The dispute arose between a Cypriot company Coraline Limited (“Coraline Ltd.”) and Walter Höft concerning the repayment of a loan under the Loan Agreement concluded between the parties (“Loan Agreement”). The arbitral award was rendered on 13 June 2017 and mandated Coraline Ltd. to pay EUR9.2 million to Walter Höft. Coraline Ltd. challenged the award on several grounds, one of them being a claim that the arbitral tribunal did not have jurisdiction. The Court of Appeal rendered the judgement on 19 December 2019 in which it rejected the challenge on all grounds (Judgment in the Svea Court of Appeal, 19 December 2019. Case No. T 7929-17; hereinafter: “Judgement”). As a consequence of oversight in drafting, as concluded by the Court of Appeal, the Loan Agreement contained two inconsistent dispute resolution clauses:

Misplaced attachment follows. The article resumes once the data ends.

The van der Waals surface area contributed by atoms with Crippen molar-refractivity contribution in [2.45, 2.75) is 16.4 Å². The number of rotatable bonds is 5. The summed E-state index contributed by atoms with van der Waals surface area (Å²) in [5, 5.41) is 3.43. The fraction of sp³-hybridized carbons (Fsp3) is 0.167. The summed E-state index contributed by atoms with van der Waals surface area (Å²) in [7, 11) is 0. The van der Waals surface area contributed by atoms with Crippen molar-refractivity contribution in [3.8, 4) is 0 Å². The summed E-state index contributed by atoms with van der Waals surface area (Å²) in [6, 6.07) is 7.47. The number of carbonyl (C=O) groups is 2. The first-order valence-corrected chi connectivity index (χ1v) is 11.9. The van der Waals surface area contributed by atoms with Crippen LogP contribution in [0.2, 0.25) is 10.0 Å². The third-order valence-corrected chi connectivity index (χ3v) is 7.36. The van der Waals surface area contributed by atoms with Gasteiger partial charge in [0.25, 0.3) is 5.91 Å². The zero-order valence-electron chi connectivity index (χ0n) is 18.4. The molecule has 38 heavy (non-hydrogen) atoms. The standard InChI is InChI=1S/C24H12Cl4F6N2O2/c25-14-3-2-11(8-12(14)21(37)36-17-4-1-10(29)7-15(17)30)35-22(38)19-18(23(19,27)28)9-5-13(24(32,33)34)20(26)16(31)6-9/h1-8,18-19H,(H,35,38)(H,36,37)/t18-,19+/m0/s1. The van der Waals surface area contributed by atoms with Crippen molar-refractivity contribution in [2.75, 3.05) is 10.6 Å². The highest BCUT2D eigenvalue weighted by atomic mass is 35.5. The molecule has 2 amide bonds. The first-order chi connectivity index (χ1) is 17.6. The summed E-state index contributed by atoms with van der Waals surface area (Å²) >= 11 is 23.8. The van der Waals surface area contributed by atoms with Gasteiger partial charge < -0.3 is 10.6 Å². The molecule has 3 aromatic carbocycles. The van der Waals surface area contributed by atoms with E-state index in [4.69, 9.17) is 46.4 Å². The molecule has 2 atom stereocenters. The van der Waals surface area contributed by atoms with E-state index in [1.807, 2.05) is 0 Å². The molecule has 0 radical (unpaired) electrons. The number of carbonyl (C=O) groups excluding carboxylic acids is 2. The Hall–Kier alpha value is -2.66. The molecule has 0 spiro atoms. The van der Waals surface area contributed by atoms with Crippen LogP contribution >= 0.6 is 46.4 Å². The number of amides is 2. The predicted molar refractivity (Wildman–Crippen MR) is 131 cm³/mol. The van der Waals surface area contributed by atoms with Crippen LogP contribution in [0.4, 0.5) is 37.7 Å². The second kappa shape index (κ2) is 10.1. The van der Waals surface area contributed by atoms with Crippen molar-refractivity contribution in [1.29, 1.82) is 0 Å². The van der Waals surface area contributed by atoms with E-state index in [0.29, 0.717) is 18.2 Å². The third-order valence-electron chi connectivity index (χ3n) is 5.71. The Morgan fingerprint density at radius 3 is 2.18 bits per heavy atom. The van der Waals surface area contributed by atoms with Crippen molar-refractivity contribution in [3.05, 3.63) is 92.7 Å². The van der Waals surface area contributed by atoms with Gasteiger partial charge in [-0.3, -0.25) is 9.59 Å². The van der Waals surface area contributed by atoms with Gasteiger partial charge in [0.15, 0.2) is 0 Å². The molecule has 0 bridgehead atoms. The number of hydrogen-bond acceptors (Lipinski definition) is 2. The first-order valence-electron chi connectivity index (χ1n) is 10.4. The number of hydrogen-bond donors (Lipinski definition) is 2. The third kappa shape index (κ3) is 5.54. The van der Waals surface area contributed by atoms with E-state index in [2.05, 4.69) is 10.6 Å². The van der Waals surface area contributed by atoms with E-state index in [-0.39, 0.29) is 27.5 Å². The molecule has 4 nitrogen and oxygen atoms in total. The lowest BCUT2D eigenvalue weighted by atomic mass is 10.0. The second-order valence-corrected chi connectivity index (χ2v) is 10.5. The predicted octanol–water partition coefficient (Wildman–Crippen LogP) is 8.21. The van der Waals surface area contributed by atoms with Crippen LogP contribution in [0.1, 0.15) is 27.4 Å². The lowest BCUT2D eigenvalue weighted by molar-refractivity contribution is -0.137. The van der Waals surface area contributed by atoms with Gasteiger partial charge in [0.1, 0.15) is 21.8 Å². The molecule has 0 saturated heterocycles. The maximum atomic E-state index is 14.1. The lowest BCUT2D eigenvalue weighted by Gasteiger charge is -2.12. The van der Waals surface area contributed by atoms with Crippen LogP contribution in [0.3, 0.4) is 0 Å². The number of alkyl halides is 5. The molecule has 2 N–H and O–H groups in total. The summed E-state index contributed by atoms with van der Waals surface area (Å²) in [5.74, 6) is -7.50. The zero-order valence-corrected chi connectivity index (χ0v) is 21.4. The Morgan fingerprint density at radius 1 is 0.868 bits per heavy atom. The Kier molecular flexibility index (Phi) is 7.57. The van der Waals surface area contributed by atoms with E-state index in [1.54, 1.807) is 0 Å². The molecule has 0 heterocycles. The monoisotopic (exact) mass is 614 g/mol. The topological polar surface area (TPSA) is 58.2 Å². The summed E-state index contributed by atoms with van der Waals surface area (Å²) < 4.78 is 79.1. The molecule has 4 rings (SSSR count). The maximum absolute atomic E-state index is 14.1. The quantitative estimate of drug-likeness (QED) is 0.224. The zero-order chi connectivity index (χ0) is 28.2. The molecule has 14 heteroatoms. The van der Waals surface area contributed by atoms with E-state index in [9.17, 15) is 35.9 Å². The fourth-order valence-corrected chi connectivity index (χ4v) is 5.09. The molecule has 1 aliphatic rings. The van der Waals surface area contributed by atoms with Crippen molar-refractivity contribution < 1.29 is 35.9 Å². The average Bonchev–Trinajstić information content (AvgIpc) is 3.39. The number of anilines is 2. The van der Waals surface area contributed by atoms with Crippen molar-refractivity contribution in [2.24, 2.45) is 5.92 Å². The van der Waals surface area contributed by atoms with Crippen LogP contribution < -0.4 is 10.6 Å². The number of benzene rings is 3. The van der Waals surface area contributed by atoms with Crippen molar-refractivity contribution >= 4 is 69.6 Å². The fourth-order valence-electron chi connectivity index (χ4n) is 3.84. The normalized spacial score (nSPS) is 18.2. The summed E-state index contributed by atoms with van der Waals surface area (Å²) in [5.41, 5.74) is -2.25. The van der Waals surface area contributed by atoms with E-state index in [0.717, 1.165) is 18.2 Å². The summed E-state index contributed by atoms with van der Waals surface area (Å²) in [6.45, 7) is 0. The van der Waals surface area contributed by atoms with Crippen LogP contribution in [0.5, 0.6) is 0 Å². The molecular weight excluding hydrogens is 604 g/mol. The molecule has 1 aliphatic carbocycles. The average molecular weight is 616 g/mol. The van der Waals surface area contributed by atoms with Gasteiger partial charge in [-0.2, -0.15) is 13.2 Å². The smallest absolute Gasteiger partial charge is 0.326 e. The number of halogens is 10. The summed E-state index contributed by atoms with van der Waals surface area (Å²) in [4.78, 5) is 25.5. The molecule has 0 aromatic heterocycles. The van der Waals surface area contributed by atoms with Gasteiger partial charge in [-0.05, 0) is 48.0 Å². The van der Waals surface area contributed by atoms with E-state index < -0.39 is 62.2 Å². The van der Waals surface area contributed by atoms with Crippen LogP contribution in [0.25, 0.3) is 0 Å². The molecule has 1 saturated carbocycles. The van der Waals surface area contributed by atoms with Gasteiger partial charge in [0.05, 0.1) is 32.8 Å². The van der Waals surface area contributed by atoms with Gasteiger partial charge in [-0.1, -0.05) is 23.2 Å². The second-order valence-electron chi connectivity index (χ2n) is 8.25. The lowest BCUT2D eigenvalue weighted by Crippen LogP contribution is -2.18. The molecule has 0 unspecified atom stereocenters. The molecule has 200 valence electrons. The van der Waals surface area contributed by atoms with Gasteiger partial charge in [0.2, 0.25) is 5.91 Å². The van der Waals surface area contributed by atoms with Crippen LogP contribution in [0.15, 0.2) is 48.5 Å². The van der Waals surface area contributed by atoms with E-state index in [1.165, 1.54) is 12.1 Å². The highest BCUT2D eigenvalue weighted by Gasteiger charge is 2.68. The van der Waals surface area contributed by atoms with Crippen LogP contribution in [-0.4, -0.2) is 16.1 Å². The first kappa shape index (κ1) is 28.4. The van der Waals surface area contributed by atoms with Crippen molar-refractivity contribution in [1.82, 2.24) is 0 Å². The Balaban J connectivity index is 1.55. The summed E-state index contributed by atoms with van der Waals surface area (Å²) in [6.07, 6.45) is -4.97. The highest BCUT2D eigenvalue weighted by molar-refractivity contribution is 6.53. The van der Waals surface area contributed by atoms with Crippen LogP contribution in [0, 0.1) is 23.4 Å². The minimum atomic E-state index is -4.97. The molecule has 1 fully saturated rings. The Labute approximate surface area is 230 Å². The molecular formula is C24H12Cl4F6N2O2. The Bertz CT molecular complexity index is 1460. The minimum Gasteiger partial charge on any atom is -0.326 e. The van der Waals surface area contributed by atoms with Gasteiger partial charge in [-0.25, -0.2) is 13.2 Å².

- Article 6 of the Loan Agreement subjected all disputes and differences which are not amicably settled between the parties to the “international arbitration court in Stockholm”, whereas
- Article 9 of the Loan Agreement provided for the jurisdiction of a competent court in Nicosia, Cyprus (Judgement, p. 3).